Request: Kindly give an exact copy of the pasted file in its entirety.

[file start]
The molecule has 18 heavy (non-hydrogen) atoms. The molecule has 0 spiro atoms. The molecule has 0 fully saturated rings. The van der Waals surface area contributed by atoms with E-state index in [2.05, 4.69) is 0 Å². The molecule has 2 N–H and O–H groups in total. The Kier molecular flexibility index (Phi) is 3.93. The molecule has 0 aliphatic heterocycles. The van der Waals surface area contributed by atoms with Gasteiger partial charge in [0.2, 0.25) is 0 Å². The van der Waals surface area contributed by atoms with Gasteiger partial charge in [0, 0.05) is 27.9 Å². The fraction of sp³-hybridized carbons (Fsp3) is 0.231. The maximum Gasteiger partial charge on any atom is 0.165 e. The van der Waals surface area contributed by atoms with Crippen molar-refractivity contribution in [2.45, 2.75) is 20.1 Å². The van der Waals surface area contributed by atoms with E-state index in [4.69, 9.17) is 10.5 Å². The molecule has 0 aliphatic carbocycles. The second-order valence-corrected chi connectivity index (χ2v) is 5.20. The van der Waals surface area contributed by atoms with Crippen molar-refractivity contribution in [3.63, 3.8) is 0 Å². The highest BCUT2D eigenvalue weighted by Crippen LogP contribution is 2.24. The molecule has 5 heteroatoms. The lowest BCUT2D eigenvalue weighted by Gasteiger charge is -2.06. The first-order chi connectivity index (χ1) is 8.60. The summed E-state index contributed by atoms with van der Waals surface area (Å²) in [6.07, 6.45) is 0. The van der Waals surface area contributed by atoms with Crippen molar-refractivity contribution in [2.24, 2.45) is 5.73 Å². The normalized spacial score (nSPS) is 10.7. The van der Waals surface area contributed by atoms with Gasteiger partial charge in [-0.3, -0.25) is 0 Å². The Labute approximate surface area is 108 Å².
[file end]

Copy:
The molecule has 18 heavy (non-hydrogen) atoms. The molecule has 0 spiro atoms. The molecule has 0 fully saturated rings. The van der Waals surface area contributed by atoms with E-state index in [2.05, 4.69) is 0 Å². The molecule has 2 N–H and O–H groups in total. The Kier molecular flexibility index (Phi) is 3.93. The molecule has 0 aliphatic heterocycles. The van der Waals surface area contributed by atoms with Gasteiger partial charge in [0.2, 0.25) is 0 Å². The van der Waals surface area contributed by atoms with Gasteiger partial charge in [0, 0.05) is 27.9 Å². The fraction of sp³-hybridized carbons (Fsp3) is 0.231. The maximum Gasteiger partial charge on any atom is 0.165 e. The van der Waals surface area contributed by atoms with Crippen molar-refractivity contribution in [2.45, 2.75) is 20.1 Å². The van der Waals surface area contributed by atoms with E-state index in [4.69, 9.17) is 10.5 Å². The molecule has 0 aliphatic carbocycles. The second-order valence-corrected chi connectivity index (χ2v) is 5.20. The van der Waals surface area contributed by atoms with Crippen molar-refractivity contribution in [3.63, 3.8) is 0 Å². The highest BCUT2D eigenvalue weighted by Crippen LogP contribution is 2.24. The molecule has 5 heteroatoms. The lowest BCUT2D eigenvalue weighted by Gasteiger charge is -2.06. The first-order chi connectivity index (χ1) is 8.60. The summed E-state index contributed by atoms with van der Waals surface area (Å²) in [6.07, 6.45) is 0. The van der Waals surface area contributed by atoms with Crippen molar-refractivity contribution in [2.24, 2.45) is 5.73 Å². The normalized spacial score (nSPS) is 10.7. The van der Waals surface area contributed by atoms with Gasteiger partial charge in [-0.3, -0.25) is 0 Å². The Labute approximate surface area is 108 Å².